I like the idea of making artisan Italian pizza pies, so my dough ingredients do not include any oil or sugar - just flour, water, salt and yeast. That's all, except for those recipes which include some form of preferment (sponge, biga, poolish or starter).

I certainly didn't start off weighing my ingredients, using baker's percentages and preferments, like some mad scientist down in the basement laboratory. I was just tired of getting inconsistent results when making my dough and wanted to improve my overall pizza experience.

A quick search lead me to the gang at pizzamaking.com  and that's when things really changed. I did a LOT of reading, kept a LOT of notes and got an incredible education on the subject by people who are truly experts on the subject.

I quickly realized I was doing many things wrong, and the first change came when I decided to start weighing my ingredients instead of using measurements.

A year or so later, I figure I'd look into what this baker's percentages talk was all about, that's what really changed everything for me.

The Tom Lehmann NY Style recipe was truly the first pizza recipe that produced something which reminded me of the pizza from my childhood.

I initially followed this recipe using measurements, but when I decided to start experimenting, I switched to weighing everything and this recipe became my control.

Now, let's talk about ingredients...

First, they are at room temperature. I use King Arthur All-Purpose flour, Bread Flour or their High-Gluten flour. Some people go the extra step and sift their flour.

For greater chew and flavor, I may include Semolina pasta flour in my dough, something which harkens back to one of the first bread machine pizza dough recipes we followed. 

I have received nothing but rave reviews any time I served people pizza where semolina flour was included.

For some recipes, I also use the ultra-fine Italian 00 flour. This flour is evenly matched with AP flour BY WEIGHT.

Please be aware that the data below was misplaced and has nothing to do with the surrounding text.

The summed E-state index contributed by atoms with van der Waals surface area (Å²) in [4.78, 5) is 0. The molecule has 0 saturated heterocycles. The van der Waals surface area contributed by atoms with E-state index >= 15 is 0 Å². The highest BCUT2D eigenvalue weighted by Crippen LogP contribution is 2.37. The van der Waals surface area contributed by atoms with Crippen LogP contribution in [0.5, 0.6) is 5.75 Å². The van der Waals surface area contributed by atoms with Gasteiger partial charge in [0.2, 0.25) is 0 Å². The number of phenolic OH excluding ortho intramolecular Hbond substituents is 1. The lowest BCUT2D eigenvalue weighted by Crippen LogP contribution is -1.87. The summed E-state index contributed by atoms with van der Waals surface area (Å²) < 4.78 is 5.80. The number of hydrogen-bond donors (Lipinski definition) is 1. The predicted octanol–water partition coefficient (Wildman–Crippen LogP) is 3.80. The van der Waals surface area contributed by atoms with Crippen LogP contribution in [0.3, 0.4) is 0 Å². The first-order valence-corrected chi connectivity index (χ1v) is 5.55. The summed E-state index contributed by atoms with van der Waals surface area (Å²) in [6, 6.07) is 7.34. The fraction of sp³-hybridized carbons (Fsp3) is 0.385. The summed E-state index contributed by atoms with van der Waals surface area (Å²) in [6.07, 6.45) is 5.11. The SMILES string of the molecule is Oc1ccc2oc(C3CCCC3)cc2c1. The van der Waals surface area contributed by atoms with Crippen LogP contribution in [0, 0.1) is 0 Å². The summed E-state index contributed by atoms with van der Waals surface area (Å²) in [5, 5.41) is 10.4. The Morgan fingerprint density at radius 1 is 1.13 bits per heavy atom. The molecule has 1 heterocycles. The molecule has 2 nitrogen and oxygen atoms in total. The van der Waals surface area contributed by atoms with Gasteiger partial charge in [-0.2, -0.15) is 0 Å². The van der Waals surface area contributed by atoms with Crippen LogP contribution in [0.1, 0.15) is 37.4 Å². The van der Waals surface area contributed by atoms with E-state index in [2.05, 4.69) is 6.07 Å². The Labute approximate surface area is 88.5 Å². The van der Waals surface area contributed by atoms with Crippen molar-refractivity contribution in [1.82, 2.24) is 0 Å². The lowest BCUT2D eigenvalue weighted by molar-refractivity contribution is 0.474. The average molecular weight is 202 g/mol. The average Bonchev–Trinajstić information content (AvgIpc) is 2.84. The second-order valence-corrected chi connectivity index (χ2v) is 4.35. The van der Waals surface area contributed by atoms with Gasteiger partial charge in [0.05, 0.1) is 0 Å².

Use filtered or bottled water.

110°F to bloom Active Dry Yeast (ADY) or instant (IDY) with water around 93°F. Whatever delivers a finished dough in the 80-85°F range. 

As for the yeast, IDY is my go-to, but I still use ADY from time to time.

I prefer using fine sea salt. Salt is added not for taste, but to keep the yeast in check. I generally keep it in the 2-2.5% range, otherwise I will begin to taste the salt in the crust. 


Mixing and kneading can be done by hand, using a stand mixer, a food processor, a bread machine and a whole slew of other available mixers.

I made great use of our KitchenAid for years, then upgraded to an Ankarsrum  spiral mixer which I just totally love.

Setting a mixer for "10 minutes on Speed 2 for kneading"  will deliver a good enough pizza, but you can do better.

Mixing low and slow, while slowly adding flour to incorporate it into the dough mixture, will deliver a far superior pizza.

Our objective should be to get a dough that feels  good - allowing us to pull on it and stretch the raw dough, without leaving any residue on our fingers. It's a feeling that comes through practice and experience.

By far, the biggest secret to a great pizza: Autolyse

There are 2 methods...

The first is the original, mix together JUST the water and 75% of the flour until no raw flour remains. Give it a 20 minute covered rest, then add the other ingredients before incrementally adding the flour until it feels right.